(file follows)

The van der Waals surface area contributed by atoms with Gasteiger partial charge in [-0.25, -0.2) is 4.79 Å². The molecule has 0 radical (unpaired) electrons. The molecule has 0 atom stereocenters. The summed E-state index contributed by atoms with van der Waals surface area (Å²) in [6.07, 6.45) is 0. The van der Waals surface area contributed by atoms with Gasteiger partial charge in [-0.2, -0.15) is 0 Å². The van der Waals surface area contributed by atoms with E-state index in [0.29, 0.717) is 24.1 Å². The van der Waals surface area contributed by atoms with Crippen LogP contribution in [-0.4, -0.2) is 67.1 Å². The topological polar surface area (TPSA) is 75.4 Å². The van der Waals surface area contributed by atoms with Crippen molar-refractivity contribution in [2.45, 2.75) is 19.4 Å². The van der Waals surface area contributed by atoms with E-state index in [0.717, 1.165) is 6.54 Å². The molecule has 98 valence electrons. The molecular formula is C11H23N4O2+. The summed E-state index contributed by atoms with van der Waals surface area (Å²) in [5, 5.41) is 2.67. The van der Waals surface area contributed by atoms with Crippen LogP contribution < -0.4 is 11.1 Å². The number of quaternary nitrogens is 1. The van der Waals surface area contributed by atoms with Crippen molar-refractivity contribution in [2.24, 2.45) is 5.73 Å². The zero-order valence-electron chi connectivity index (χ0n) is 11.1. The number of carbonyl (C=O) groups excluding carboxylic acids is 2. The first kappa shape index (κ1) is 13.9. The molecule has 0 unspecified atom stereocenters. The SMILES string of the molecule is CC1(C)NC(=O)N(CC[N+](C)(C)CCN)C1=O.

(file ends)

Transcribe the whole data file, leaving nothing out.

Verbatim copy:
The van der Waals surface area contributed by atoms with Gasteiger partial charge in [-0.25, -0.2) is 4.79 Å². The molecule has 0 radical (unpaired) electrons. The molecule has 0 atom stereocenters. The summed E-state index contributed by atoms with van der Waals surface area (Å²) in [6.07, 6.45) is 0. The van der Waals surface area contributed by atoms with Gasteiger partial charge in [-0.2, -0.15) is 0 Å². The van der Waals surface area contributed by atoms with E-state index in [0.29, 0.717) is 24.1 Å². The van der Waals surface area contributed by atoms with Crippen LogP contribution in [-0.4, -0.2) is 67.1 Å². The topological polar surface area (TPSA) is 75.4 Å². The van der Waals surface area contributed by atoms with Crippen molar-refractivity contribution in [2.45, 2.75) is 19.4 Å². The van der Waals surface area contributed by atoms with E-state index in [0.717, 1.165) is 6.54 Å². The molecule has 98 valence electrons. The molecular formula is C11H23N4O2+. The summed E-state index contributed by atoms with van der Waals surface area (Å²) in [5, 5.41) is 2.67. The van der Waals surface area contributed by atoms with Crippen LogP contribution < -0.4 is 11.1 Å². The number of quaternary nitrogens is 1. The van der Waals surface area contributed by atoms with Crippen molar-refractivity contribution in [2.24, 2.45) is 5.73 Å². The zero-order valence-electron chi connectivity index (χ0n) is 11.1. The number of carbonyl (C=O) groups excluding carboxylic acids is 2. The first kappa shape index (κ1) is 13.9. The molecule has 0 unspecified atom stereocenters. The SMILES string of the molecule is CC1(C)NC(=O)N(CC[N+](C)(C)CCN)C1=O.